Sharon Kwinjo Hist 165, Section 1 TA: Salonee Bhaman The document at hand comes from the “James Weldon Johnson and Grace Nail Johnson Papers (JWJ MSS 49)” collection in the Beinecke Library. It is found in Box 26, Folder 6, titled “Series, I. Correspondence, Grace Nail Johnson Correspondence, Anti-Lynching Crusaders / c. 1922-23.” The document itself is a prayer titled “Prayer: For Deliverance of the Colored People.” Although it was a prayer designed to be prayed by black people in a black congregation, it was not designed to be seen only by the eyes of black people. This prayer was written in 1922 when the possibility of the Dyer Anti-Lynching Bill passing was still in the air.Order now
The bill, introduced to the House of Representatives by Representative Leonidas C. Dyer, passed in the House of Representatives in January 1922 but failed to pass in Congress in the Summer of 1922 due to filibustering by Southern Democrats. James Weldon Johnson, from whose collection this prayer comes from, was a civil rights pioneer who had been encouraging Representative Dyer to persist in the goal of passing this bill that would make lynching a felony in the United States. Similarly, the women of the Anti-Lynching Crusaders, of which Grace Nail Johnson, the wife of James Weldon Johnson, was a part of, had set their goal of ridding America of lynching by January 1st, 1923 and stood in support of the bill. The prayer begins, “Our Father Who art in Heaven.
Hallowed be Thy name,” as does the Lord’s Prayer. The Lord’s prayer is a part of Christianity that has never been disputed, even as the church has split into different denominations. Considering the rise of the Second Ku Klux Klan in the 1920s, which among many things was anti-Catholic, this prayer would have appealed to all Christians, Catholic and Protestant alike. Furthermore, the Lord’s Prayer was a prayer that Christ himself gave as the model prayer, and so this prayer also calls on the authoritative power of Christ in teaching how to pray, how to say the model prayer. In the second paragraph, instead of calling themselves “African Americans” or even simply “black people”, the writers refer to themselves as “American citizens of African descent”, putting emphasis first on their status as American citizens.
This is important as it happens at the beginning of the prayer, laying down the foundation that whatever is prayed in this prayer is prayed over Americans. They may be of African descent but, they are American, just like any other American, including those of Anglo-Saxon heritage. The third and fourth paragraphs express the entire problem of lynching. Of great importance in the entire anti-lynching movement is the start of the third paragraph, which makes it clear that black people are not seeking the end of lynching for the sake of having guilty men walk free. They are seeking an end to lynching because of its reality – “let not the sins of the wicked be visited upon the heads of the guiltless” – the victims of lynching are for the alleged crimes that the men taking the law into their own hands are themselves committing in lynching them.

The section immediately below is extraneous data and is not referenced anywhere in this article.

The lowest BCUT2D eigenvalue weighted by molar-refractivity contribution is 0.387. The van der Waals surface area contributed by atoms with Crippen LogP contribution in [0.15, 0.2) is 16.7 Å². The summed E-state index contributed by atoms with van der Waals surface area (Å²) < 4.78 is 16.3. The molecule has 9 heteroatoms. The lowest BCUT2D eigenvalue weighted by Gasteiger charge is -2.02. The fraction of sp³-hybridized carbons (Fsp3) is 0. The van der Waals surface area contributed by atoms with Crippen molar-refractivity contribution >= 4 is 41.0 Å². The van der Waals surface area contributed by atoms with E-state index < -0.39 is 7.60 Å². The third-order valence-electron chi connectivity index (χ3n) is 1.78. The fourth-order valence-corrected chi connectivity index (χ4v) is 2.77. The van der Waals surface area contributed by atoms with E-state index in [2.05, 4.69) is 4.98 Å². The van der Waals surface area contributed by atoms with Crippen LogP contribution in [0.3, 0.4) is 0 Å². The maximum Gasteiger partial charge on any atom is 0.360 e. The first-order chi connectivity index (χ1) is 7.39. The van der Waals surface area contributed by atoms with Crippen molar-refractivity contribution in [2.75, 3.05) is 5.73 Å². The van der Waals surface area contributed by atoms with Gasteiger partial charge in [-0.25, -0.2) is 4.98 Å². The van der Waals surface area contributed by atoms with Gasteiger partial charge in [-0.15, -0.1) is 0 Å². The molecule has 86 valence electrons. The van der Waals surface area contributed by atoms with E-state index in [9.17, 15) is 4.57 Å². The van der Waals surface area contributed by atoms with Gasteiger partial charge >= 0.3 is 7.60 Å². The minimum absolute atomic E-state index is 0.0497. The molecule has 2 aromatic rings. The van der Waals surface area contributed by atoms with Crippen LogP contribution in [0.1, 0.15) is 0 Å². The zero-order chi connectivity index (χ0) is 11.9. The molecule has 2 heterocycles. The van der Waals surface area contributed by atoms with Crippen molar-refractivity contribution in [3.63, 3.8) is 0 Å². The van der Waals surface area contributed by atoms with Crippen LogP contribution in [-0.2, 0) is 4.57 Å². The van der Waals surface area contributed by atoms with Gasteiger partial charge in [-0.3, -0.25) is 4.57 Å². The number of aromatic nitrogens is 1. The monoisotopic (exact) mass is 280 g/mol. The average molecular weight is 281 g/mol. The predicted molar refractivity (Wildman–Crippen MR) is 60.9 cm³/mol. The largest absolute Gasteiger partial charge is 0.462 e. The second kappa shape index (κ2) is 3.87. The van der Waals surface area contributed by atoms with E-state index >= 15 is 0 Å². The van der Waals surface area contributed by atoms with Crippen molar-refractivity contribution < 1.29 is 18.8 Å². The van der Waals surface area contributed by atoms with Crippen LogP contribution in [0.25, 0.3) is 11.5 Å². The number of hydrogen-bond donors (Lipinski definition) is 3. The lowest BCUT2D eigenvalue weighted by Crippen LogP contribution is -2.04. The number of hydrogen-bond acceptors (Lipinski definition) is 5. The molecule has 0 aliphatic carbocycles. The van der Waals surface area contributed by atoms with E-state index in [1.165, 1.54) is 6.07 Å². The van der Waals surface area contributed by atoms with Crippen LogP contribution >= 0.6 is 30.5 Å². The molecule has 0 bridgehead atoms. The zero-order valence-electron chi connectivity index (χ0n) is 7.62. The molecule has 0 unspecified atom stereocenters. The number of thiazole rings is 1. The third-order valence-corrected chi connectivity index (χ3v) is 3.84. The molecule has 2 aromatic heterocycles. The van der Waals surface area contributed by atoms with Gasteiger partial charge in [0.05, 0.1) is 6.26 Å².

It shows a respect for the law and for justice. The end of the fourth paragraph takes a slightly different turn, however, with the frustration and anger produced by this entire problem coming through. Although the prayer has so far been palatable for most, drawing in readers with a gentler hand, this expression of pure emotion is powerful in humanising the prayer. After all, for the black people praying this in their congregations, lynching is not just a faraway concept, but one that has taken away the lives of some their loved ones, and is hovering over the lives of the others. Black people may be seeking a peaceful end to lynching peacefully, but the problem itself is not a peaceful one. It has been the unjust cause of death of innocent men and women, and even unborn children , and that is angering.
Finally, there is a call to true Americanism in the prayer, which shows that this prayer is not just intended for the eyes of black folk. The writers are careful not to attack the legislators, but to pray that they may carry out their jobs with wisdom, and seek the good of the nation. The prayer does not ask for God to bring down any form of misfortune to the lawmakers opposed to the anti-lynching bill, but to simply have them be enlightened, ultimately for the good of America. This prayer appeals to the black congregation reading it and also to the larger population of people reading it. It is a gentle, yet powerful, cry to God – a cry for peace and wisdom, not only for the benefit of Americans of African descent but for all Americans.